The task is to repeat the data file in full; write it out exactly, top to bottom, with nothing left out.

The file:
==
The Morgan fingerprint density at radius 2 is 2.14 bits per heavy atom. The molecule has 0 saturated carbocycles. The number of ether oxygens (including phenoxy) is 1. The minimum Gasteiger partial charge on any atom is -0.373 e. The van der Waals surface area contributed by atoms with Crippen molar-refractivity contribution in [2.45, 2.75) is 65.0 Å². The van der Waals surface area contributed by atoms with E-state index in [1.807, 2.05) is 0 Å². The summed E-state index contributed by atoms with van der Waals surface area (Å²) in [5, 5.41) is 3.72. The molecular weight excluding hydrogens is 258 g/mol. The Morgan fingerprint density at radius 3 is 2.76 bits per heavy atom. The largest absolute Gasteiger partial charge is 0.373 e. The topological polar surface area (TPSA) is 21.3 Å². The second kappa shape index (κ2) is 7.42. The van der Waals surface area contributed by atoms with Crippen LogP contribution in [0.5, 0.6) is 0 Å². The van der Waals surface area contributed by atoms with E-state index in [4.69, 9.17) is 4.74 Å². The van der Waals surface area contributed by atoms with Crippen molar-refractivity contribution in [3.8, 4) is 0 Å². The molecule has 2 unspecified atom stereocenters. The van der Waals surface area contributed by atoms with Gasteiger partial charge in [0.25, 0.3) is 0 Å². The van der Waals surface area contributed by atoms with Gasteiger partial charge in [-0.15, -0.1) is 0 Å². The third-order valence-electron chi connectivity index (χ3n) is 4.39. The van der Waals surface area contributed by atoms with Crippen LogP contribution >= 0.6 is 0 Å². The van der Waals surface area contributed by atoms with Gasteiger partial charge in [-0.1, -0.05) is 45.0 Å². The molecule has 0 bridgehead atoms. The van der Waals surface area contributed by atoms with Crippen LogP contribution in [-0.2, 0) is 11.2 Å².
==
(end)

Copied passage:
The Morgan fingerprint density at radius 2 is 2.14 bits per heavy atom. The molecule has 0 saturated carbocycles. The number of ether oxygens (including phenoxy) is 1. The minimum Gasteiger partial charge on any atom is -0.373 e. The van der Waals surface area contributed by atoms with Crippen molar-refractivity contribution in [2.45, 2.75) is 65.0 Å². The van der Waals surface area contributed by atoms with E-state index in [1.807, 2.05) is 0 Å². The summed E-state index contributed by atoms with van der Waals surface area (Å²) in [5, 5.41) is 3.72. The molecular weight excluding hydrogens is 258 g/mol. The Morgan fingerprint density at radius 3 is 2.76 bits per heavy atom. The largest absolute Gasteiger partial charge is 0.373 e. The topological polar surface area (TPSA) is 21.3 Å². The second kappa shape index (κ2) is 7.42. The van der Waals surface area contributed by atoms with Crippen LogP contribution in [0.5, 0.6) is 0 Å². The van der Waals surface area contributed by atoms with E-state index in [4.69, 9.17) is 4.74 Å². The van der Waals surface area contributed by atoms with Crippen molar-refractivity contribution in [3.8, 4) is 0 Å². The molecule has 2 unspecified atom stereocenters. The van der Waals surface area contributed by atoms with Gasteiger partial charge in [0.25, 0.3) is 0 Å². The van der Waals surface area contributed by atoms with Gasteiger partial charge in [-0.15, -0.1) is 0 Å². The third-order valence-electron chi connectivity index (χ3n) is 4.39. The van der Waals surface area contributed by atoms with Crippen LogP contribution >= 0.6 is 0 Å². The van der Waals surface area contributed by atoms with Gasteiger partial charge in [-0.1, -0.05) is 45.0 Å². The molecule has 0 bridgehead atoms. The van der Waals surface area contributed by atoms with Crippen LogP contribution in [-0.2, 0) is 11.2 Å².